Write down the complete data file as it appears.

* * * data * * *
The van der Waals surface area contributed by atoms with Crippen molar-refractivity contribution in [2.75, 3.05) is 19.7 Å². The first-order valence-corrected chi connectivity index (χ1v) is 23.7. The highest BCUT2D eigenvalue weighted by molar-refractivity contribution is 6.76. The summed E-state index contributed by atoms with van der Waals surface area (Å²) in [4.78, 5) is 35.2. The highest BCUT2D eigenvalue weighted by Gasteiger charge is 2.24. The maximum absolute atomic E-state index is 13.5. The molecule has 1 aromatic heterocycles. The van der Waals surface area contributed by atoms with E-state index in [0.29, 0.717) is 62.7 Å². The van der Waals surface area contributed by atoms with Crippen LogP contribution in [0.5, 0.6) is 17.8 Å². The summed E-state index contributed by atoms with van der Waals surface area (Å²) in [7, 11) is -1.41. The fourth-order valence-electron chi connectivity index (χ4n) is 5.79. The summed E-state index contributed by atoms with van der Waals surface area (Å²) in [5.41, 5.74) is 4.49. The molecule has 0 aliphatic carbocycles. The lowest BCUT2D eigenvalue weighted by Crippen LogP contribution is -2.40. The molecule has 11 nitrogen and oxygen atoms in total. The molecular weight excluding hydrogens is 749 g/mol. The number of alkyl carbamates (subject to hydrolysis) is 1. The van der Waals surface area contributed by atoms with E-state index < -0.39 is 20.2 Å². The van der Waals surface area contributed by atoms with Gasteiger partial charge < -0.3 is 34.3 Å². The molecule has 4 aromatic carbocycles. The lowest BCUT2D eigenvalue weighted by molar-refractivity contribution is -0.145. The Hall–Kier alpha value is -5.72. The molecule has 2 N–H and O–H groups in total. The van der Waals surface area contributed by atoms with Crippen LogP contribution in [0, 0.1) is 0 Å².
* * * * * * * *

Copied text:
The van der Waals surface area contributed by atoms with Crippen molar-refractivity contribution in [2.75, 3.05) is 19.7 Å². The first-order valence-corrected chi connectivity index (χ1v) is 23.7. The highest BCUT2D eigenvalue weighted by molar-refractivity contribution is 6.76. The summed E-state index contributed by atoms with van der Waals surface area (Å²) in [4.78, 5) is 35.2. The highest BCUT2D eigenvalue weighted by Gasteiger charge is 2.24. The maximum absolute atomic E-state index is 13.5. The molecule has 1 aromatic heterocycles. The van der Waals surface area contributed by atoms with E-state index in [0.29, 0.717) is 62.7 Å². The van der Waals surface area contributed by atoms with Crippen LogP contribution in [0.5, 0.6) is 17.8 Å². The summed E-state index contributed by atoms with van der Waals surface area (Å²) in [7, 11) is -1.41. The fourth-order valence-electron chi connectivity index (χ4n) is 5.79. The summed E-state index contributed by atoms with van der Waals surface area (Å²) in [5.41, 5.74) is 4.49. The molecule has 0 aliphatic carbocycles. The lowest BCUT2D eigenvalue weighted by Crippen LogP contribution is -2.40. The molecule has 11 nitrogen and oxygen atoms in total. The molecular weight excluding hydrogens is 749 g/mol. The number of alkyl carbamates (subject to hydrolysis) is 1. The van der Waals surface area contributed by atoms with E-state index < -0.39 is 20.2 Å². The van der Waals surface area contributed by atoms with Gasteiger partial charge < -0.3 is 34.3 Å². The molecule has 4 aromatic carbocycles. The lowest BCUT2D eigenvalue weighted by molar-refractivity contribution is -0.145. The Hall–Kier alpha value is -5.72. The molecule has 2 N–H and O–H groups in total. The van der Waals surface area contributed by atoms with Crippen LogP contribution in [0, 0.1) is 0 Å².